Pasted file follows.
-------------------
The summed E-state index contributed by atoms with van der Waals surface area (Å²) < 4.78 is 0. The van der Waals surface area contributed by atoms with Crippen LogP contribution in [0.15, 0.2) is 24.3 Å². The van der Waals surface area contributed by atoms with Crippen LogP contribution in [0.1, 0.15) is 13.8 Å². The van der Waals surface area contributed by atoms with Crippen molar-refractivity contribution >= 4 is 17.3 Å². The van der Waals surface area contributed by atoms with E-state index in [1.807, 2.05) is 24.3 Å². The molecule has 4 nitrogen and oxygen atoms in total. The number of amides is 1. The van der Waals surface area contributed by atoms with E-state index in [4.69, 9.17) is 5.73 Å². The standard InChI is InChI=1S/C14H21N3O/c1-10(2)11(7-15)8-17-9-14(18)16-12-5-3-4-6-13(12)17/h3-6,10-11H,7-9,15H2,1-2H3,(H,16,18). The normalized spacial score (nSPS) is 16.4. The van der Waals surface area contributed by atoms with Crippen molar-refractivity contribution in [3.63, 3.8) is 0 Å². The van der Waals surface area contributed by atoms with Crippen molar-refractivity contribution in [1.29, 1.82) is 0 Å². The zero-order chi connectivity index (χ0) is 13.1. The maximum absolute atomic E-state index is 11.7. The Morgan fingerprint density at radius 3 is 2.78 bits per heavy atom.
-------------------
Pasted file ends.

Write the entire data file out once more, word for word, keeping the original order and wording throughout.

The summed E-state index contributed by atoms with van der Waals surface area (Å²) < 4.78 is 0. The van der Waals surface area contributed by atoms with Crippen LogP contribution in [0.15, 0.2) is 24.3 Å². The van der Waals surface area contributed by atoms with Crippen LogP contribution in [0.1, 0.15) is 13.8 Å². The van der Waals surface area contributed by atoms with Crippen molar-refractivity contribution >= 4 is 17.3 Å². The van der Waals surface area contributed by atoms with E-state index in [1.807, 2.05) is 24.3 Å². The molecule has 4 nitrogen and oxygen atoms in total. The number of amides is 1. The van der Waals surface area contributed by atoms with E-state index in [4.69, 9.17) is 5.73 Å². The standard InChI is InChI=1S/C14H21N3O/c1-10(2)11(7-15)8-17-9-14(18)16-12-5-3-4-6-13(12)17/h3-6,10-11H,7-9,15H2,1-2H3,(H,16,18). The normalized spacial score (nSPS) is 16.4. The van der Waals surface area contributed by atoms with Crippen molar-refractivity contribution in [3.63, 3.8) is 0 Å². The van der Waals surface area contributed by atoms with Crippen molar-refractivity contribution in [1.29, 1.82) is 0 Å². The zero-order chi connectivity index (χ0) is 13.1. The maximum absolute atomic E-state index is 11.7. The Morgan fingerprint density at radius 3 is 2.78 bits per heavy atom.